‘Extinct’ Stork Spotted in UK After 600 Years

A white stork was recently spotted flying over Cheshire, England, marking an event not seen for generations. These birds have been extinct in England for 600 years, dating back to the time of Martin Luther’s reforms. However, they have been reintroduced and breeding in the country for several years due to conservation efforts.

The White Stork Project in southern England, supported by birds donated from the Warsaw Zoo, has played a key role in this reintroduction. The zoo’s storks had been rescued from accidents involving roads or powerlines.

Some of these storks are kept at the Cotswold Wildlife Park, and each year, their offspring are moved to the Knepp Estate and Wadhurst Park in Sussex. Here, they grow up in a natural environment, learning the skills needed to survive in the English countryside.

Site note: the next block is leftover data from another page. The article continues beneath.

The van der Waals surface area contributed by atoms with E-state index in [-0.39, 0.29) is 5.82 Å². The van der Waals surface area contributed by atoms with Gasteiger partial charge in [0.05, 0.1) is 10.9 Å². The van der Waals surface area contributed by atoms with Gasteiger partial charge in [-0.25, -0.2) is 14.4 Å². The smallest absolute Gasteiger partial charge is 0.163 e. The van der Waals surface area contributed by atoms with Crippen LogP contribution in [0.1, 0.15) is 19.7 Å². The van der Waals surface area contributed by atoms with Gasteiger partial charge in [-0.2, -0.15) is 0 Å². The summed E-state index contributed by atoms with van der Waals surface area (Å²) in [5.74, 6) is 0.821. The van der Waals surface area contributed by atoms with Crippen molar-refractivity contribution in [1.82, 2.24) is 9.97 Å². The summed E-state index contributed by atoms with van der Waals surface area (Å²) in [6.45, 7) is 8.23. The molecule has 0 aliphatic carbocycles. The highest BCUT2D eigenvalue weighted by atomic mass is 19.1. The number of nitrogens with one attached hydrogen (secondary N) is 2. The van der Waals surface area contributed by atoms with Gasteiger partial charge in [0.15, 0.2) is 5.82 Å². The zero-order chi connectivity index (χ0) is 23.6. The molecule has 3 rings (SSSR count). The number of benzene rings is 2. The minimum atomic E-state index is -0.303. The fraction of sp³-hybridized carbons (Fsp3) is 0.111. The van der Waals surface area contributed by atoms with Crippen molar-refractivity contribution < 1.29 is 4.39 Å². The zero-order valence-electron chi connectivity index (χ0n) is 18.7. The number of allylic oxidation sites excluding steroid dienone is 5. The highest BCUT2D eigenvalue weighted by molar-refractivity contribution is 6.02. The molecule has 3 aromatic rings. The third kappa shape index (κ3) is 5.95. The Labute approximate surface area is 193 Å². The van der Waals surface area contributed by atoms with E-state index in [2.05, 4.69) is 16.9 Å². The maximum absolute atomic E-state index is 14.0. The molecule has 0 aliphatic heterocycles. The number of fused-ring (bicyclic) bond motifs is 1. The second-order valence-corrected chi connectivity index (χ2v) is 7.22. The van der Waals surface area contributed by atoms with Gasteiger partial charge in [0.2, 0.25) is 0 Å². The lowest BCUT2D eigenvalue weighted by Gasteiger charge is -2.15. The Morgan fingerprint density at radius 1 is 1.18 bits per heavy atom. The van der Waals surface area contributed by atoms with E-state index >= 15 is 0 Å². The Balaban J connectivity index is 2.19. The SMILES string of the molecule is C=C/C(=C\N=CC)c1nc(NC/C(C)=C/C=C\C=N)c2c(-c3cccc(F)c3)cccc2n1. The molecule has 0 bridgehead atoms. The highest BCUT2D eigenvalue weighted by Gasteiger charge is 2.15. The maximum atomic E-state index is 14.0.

Cheshire is quite far from the Cotswolds and the Knepp Estate, where the reintroduction efforts are centered. “There are no plans to reintroduce them here in Cheshire, but it was great to see one this far north,” Banks added.

Despite their long absence in England, the white stork is classified as a species of least concern and can be found in regions such as Kenya, Palestine, Turkey, and Kazakhstan.

You can watch a live nest camera of a stork family at the Knepp Estate, courtesy of the White Stork Project, where juveniles can be seen competing for food brought by their parents.

Leave a Reply

Your email address will not be published. Required fields are marked *